One researcher turns her experiences into a project to educate others.

Imposter syndrome—when a person believes themselves to be less competent than others despite external evidence to the contrary—causes even the most successful, outspoken leaders to question if they deserve their own success.

While not a clinical diagnosis in the DSM-5, imposter syndrome was first identified in the medical literature in 1978. Researchers have spent decades exploring its causes and repercussions. The results show no group is immune—men, women, trainees and all levels of faculty report feelings of imposter syndrome.

“Imposter syndrome is a constellation of behaviors and feelings.”

“Imposter syndrome is a constellation of behaviors and feelings,” said Maureen Gannon, Ph.D., associate dean for faculty development at Vanderbilt University School of Medicine. “It’s an inability to internalize and acknowledge your own accomplishments.”

After a 2011 professional development conference helped Gannon recognize her own imposter syndrome, she has written blogs and led over a dozen workshops worldwide on the topic.

Recognizing Imposter Syndrome

Gannon recalls, “I remember at that first conference identifying women I thought were outspoken, confident and brave. Yet when I attended a breakout session on imposter syndrome, those same women were there, sharing feelings of inadequacy.”

Today, Gannon recommends others to the Clance Imposter Syndrome Questionnaire, a validated tool that determines how frequently and intensely a person feels like an imposter. The questionnaire zeroes in on how a person deals with praise, and to what they attribute their successes.

“I’ve given it to high school students, postdocs, undergrads and senior faculty,” Gannon said. “I’ve found that having a little of these feelings is a good thing and keeps a person humble. The problem is when it causes stress and anxiety, or prevents a person from achieving and advocating for themselves.”

Repercussions of Imposter Syndrome

People with imposter syndrome often fear they will be “found out” as having overrated abilities. “Because you’re afraid of failure and disappointing the people who gave you opportunities, sometimes you set a lower bar for yourself,” Gannon said. “I’ve seen it prevent people from negotiating for more in the job market—especially when it comes to start up packages for physician scientists.”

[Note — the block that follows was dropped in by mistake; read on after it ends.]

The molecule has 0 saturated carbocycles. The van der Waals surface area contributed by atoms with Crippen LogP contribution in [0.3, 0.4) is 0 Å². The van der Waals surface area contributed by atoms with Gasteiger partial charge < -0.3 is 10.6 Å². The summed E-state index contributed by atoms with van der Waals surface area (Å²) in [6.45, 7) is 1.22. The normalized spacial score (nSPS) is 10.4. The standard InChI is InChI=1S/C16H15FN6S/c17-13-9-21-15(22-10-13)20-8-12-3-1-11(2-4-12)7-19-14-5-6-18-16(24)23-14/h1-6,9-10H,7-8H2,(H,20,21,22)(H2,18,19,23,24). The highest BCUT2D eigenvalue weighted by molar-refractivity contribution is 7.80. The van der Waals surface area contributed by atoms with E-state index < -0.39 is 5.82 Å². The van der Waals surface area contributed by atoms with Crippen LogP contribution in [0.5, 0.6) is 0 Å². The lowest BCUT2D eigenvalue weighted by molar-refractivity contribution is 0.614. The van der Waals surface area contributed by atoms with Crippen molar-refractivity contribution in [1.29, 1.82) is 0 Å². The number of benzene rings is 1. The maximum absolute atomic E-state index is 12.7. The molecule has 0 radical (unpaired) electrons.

Studies show imposter syndrome is increasingly common in medicine, particularly among trainees. One study found 28 percent of medical, dental, nursing and pharmacy students report imposter feelings. Females report higher rates of imposter syndrome than males—41 percent versus 24 percent in family medicine, as one example.

Importantly, people with imposter syndrome do not lack self confidence. They still take on challenges and believe they are capable—they just worry and inappropriately attribute their successes to other factors, such as luck or quota filling.

Supporting Those at Risk

“It’s an inner conflict between where you came from and where you are now.”

Gannon says people most vulnerable to imposter syndrome include those who lack effective role models. This includes people who choose a career path that deviates from their upbringing. Examples include first generation college students, like Gannon, or artists raised by lawyers or physicians. “It’s an inner conflict between where you came from and where you are now. You feel like you don’t belong in either place,” Gannon said.

People caught in the middle feel an extra push to perform. They may also receive opportunities unrelated to their abilities, such as economic-based scholarships that can leave them questioning their own validity.

Gannon recommends several strategies to manage imposter syndrome. “Symptoms can reappear at career transitions,” Gannon said. Creative visualizations can help, as can being proactive about seeking honest feedback from trusted friends and advisors.

Honest mentors are critical, says Gannon. “As faculty, we need to make sure our trainees—students and fellows—know that we’re human and make mistakes.” Otherwise, students with inklings of imposter syndrome may view senior faculty under a veil of perfection. They may never aspire to a role they could achieve, but have idealized out of reach.


Maureen A. Gannon, Ph.D

Maureen A. Gannon, Ph.D., is a professor of medicine in the Division of Diabetes, Endocrinology and Metabolism and associate dean for faculty development at Vanderbilt University School of Medicine. Her research focuses on genes regulating pancreatic beta cell mass. She regularly speaks at academic institutions worldwide about imposter syndrome and its implications.